The lack of a unified definition of reliability function in system design phase may contribute to the difficulty in improving the reliability of nanotechnology drug delivery systems. The reliability function is frequently used in reliability engineering and gives the probability of an item operating for a certain amount of time without failure. As such, the reliability function is a function of time. In this paper we define the notion of reliability function in the context of drug targeting in cancer treatment. This function gives the probability of all cancerous cells being destroyed in a certain amount of time. Having defined our notion of the reliability function, we propose a model for this function based on Ito type stochastic differential equations. We also describe an algorithm for computing the minimum dose level to achieve a desired value for expected time needed to destroy all cancerous cells.
ito concepts, gaussian process, stochastic differential equations, nanoconjugate
C 
the number of nanoconjugates that are carrying the drug and they are injected into the blood stream

S (t) 
the number of nanoconjugates that are still at the site of administration at time t 
S_{1} (t) 
the number of nanoconjugates that are in nontargeted tissues at time t 
I_{1} (t) 
the number of nanoconjugates that are in cancerous cells population at time t 
I_{2}(t) 
the number of nanoconjugates that are in healthy cells population at time t 
R (t) 
the number of nanoconjugates that are eliminated at time t 
d_{1} 
the average number of nanoconjugates that penetrate cancerous cells population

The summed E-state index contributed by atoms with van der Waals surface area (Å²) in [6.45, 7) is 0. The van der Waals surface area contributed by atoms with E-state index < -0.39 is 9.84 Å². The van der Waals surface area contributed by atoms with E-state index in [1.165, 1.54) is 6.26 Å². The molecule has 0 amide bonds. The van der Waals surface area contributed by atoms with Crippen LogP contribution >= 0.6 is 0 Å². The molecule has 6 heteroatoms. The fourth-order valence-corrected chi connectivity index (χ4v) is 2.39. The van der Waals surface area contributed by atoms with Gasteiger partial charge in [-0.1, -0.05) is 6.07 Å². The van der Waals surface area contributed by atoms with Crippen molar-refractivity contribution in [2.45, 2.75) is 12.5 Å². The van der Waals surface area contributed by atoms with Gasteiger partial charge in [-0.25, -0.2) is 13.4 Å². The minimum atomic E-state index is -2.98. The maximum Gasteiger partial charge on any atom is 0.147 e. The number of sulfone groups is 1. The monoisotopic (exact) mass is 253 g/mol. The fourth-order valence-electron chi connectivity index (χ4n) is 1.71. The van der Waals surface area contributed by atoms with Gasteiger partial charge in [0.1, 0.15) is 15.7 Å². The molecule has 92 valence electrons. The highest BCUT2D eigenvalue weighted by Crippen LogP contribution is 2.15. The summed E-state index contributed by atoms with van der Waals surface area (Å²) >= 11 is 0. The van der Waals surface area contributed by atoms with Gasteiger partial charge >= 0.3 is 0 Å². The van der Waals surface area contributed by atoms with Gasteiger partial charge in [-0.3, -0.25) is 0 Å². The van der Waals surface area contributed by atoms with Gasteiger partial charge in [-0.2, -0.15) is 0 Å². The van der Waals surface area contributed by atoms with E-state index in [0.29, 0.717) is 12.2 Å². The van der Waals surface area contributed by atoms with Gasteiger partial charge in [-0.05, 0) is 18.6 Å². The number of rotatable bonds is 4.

in the targeted tissue per unit time

d_{2} 
the average number of nanoconjugates that penetrate healthy cells population
in the targeted tissue per unit time

d_{3} 
the average number of nanoconjugates that penetrate the nontargeted tissues per unit time 
d_{4} 
the average number of nanoconjugates that are eliminated from nontargeted
tissues per unit time

d^{*} 
=(d1+d2+d3 ) 
γ_{1} 
the average number of nanoconjugates that are eliminated from cancerous cells population
in the targeted tissue per unit time

γ_{2} 
the average number of nanoconjugates that are eliminated from healthy cells population
in the targeted tissue per unit time

λ 
the average number of cancerous cells that are killed per unit time 
λ_{1} 
the average number of cancerous cells population is expanded per unit time 
d_{1}^{*} 
the average number of cancerous cells being eliminated per unit time= λλ_1 
k 
Number of nanocojugates, carrying the drug, needed to destroy
a cancerous cell in the tissue

N(t) 
the number of cancerous cells in the tissue at time t 
n 
the number of cancerous cells in the tissue at time 0 
T 
the first time all cancerous cells will be destroyed 
P(t) 
the reliability of a nanodrug delivery system = P(T≤ t) 
E(T) 
expected time required to kill all cancerous cells 
Bj (t) 
standard Brownian motion, j=1,2,3,4,5 
σj (t) 
diffusion coefficient, j=1,2,3,4,5.